In so-called news story on #BoycottTarget, Associated Press shows its bias

The Associated Press Stylebook — the bible of American journalists — has this entry on use of the term "so called":

so called 
(adv.) so-called (adj.) Use sparingly. Do not follow with quotation marks. Example: He is accused of trading so-called blood diamonds to finance the war.

After reading the AP's latest story on some consumers' boycott of Target over its transgender bathroom policy, I'm thinking the wire service might want to use "so called" a little more sparingly. More on that in a moment.

First, though, let me back up and remind readers of what I said about the editorialized nature of "so called" nearly a year ago:

Back in the present: GetReligion earlier highlighted media coverage of the #BoycottTarget petition that has — as of this moment — close to 1.2 million signatures:

In that post, I suggested:

Here's what I'd love to see: an actual person who signed the petition quoted and given a chance to explain why. (Or maybe even more than one!)

So let's check out the AP story, starting at the top:

NEW YORK (AP) — Consumer backlash is growing against Target's stance on what type of bathrooms its transgender customers and employees can use.
Two weeks ago, the Minneapolis-based discounter issued a statement that said customers and employees can use the restroom or fitting room that "corresponds to their gender identity." The move made Target the first major retailer to take such a prominent position on the issue, and won praise from supporters of transgender rights. But Target's position has also sparked criticism on social media.
One online petition started by a group called The American Family Association, a conservative Christian advocacy group, calls for a boycott of Target stores. And customer surveys from two research firms separately show that Target's reputation has taken a hit.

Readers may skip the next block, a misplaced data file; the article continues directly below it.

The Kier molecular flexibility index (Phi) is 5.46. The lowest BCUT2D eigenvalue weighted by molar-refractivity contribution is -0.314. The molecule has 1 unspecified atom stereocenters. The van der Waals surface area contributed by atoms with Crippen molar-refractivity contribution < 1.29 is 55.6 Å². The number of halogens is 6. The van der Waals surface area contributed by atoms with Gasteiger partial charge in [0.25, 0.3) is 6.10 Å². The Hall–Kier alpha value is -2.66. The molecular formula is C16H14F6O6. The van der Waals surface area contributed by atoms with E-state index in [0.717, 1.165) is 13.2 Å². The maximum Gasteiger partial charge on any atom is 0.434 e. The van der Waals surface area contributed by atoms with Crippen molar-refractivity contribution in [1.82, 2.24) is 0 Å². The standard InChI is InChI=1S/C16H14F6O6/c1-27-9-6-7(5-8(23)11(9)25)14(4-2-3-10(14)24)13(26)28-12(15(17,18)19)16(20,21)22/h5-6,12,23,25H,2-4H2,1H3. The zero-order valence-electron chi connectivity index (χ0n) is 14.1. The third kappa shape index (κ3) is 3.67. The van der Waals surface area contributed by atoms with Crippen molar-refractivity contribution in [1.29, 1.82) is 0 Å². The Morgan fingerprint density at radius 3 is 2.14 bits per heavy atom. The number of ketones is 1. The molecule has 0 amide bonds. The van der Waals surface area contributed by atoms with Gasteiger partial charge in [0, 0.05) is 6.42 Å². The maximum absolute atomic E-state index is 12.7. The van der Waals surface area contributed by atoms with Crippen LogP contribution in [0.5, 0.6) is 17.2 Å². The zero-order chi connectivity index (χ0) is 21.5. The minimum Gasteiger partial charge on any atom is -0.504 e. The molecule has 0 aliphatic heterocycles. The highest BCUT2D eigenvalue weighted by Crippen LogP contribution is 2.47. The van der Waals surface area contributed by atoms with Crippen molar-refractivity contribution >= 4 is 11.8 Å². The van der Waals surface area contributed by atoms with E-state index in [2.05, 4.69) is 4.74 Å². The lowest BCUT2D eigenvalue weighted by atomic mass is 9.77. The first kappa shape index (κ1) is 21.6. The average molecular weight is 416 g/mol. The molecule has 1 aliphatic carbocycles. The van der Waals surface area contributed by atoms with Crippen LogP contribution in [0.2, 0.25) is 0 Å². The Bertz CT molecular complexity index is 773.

Still, analysts say it's hard to gauge the impact —if any— the backlash has had on Target's business.
Target's spokeswoman Molly Snyder declined to comment for the story, only saying the retailer stood by its earlier statement. She also declined to say whether the backlash has affected sales.

Does AP quote anyone who actually signed the petition? I guess this source counts, although the wire service doesn't provide a whole lot of insight:

Bryan Kemper, youth outreach director for Staying True, the youth arm for Priests for Life, an anti-abortion group, said that last week he put up a video critiquing Target's decision on his Facebook page that has now garnered more than 250,000 views. He is boycotting the retailer. "Everyone deserves privacy," he said.

But here's the paragraph of the story that stuck out:

Wal-Mart, the nation's largest retailer, has remained silent on the restroom issue. But CEO Doug McMillon was among a group of CEOs who last year opposed the so-called religious freedom laws that allow faith-based groups to deny services or jobs based on sexual orientation. Wal-Mart's outsized influence was credited for pressing the governor of Arkansas, the home of Wal-Mart's headquarters, for signing an amended version.

So-called religious freedom laws? Please, AP, go ahead and show your bias in your so-called news story.

Yes, the wire service avoided the kind of "scare quotes" that often accompany mainstream media coverage of this subject:

However, the use of "so called" frames the issue in a slanted way. So does the one-sided notion that religious people want to "deny services" as opposed to adhering to their beliefs and not violating their conscience.

This, too, we have covered in depth here at GetReligion:

Interestingly enough, AP recently reported that trust in the news media is being eroded by perceptions of inaccuracy and bias — with just 6 percent of people saying they have a lot of confidence in the media.

Wow, I can't imagine why that might be.

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